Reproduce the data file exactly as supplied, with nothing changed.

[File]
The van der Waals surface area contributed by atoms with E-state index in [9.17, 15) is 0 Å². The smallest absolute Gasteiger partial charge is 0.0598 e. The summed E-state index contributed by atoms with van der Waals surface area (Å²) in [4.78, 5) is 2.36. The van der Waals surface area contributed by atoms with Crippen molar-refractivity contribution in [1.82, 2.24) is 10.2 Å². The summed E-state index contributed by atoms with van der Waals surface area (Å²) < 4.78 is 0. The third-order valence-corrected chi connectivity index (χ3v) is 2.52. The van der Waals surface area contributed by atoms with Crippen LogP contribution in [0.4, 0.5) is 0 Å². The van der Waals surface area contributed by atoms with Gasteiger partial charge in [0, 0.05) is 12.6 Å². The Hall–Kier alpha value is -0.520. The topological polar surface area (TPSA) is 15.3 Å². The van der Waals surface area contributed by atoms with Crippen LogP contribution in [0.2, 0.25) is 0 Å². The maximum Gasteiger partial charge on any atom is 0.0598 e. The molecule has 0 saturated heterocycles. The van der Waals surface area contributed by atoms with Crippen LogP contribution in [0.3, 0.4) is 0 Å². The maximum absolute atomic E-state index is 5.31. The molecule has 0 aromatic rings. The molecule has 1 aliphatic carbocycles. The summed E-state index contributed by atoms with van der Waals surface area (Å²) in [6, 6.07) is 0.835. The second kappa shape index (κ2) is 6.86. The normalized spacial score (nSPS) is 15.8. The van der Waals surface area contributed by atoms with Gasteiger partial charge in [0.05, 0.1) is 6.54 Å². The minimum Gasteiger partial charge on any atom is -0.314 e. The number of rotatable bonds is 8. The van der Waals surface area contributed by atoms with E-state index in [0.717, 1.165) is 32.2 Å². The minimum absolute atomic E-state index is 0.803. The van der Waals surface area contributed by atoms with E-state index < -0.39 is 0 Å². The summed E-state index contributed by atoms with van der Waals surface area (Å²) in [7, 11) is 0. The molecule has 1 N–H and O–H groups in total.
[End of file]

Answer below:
The van der Waals surface area contributed by atoms with E-state index in [9.17, 15) is 0 Å². The smallest absolute Gasteiger partial charge is 0.0598 e. The summed E-state index contributed by atoms with van der Waals surface area (Å²) in [4.78, 5) is 2.36. The van der Waals surface area contributed by atoms with Crippen molar-refractivity contribution in [1.82, 2.24) is 10.2 Å². The summed E-state index contributed by atoms with van der Waals surface area (Å²) < 4.78 is 0. The third-order valence-corrected chi connectivity index (χ3v) is 2.52. The van der Waals surface area contributed by atoms with Crippen LogP contribution in [0.4, 0.5) is 0 Å². The van der Waals surface area contributed by atoms with Gasteiger partial charge in [0, 0.05) is 12.6 Å². The Hall–Kier alpha value is -0.520. The topological polar surface area (TPSA) is 15.3 Å². The van der Waals surface area contributed by atoms with Crippen LogP contribution in [0.2, 0.25) is 0 Å². The maximum Gasteiger partial charge on any atom is 0.0598 e. The molecule has 0 saturated heterocycles. The van der Waals surface area contributed by atoms with Crippen LogP contribution in [0.3, 0.4) is 0 Å². The maximum absolute atomic E-state index is 5.31. The molecule has 0 aromatic rings. The molecule has 1 aliphatic carbocycles. The summed E-state index contributed by atoms with van der Waals surface area (Å²) in [6, 6.07) is 0.835. The second kappa shape index (κ2) is 6.86. The normalized spacial score (nSPS) is 15.8. The van der Waals surface area contributed by atoms with Gasteiger partial charge in [0.05, 0.1) is 6.54 Å². The minimum Gasteiger partial charge on any atom is -0.314 e. The number of rotatable bonds is 8. The van der Waals surface area contributed by atoms with E-state index in [0.717, 1.165) is 32.2 Å². The minimum absolute atomic E-state index is 0.803. The van der Waals surface area contributed by atoms with E-state index < -0.39 is 0 Å². The summed E-state index contributed by atoms with van der Waals surface area (Å²) in [7, 11) is 0. The molecule has 1 N–H and O–H groups in total.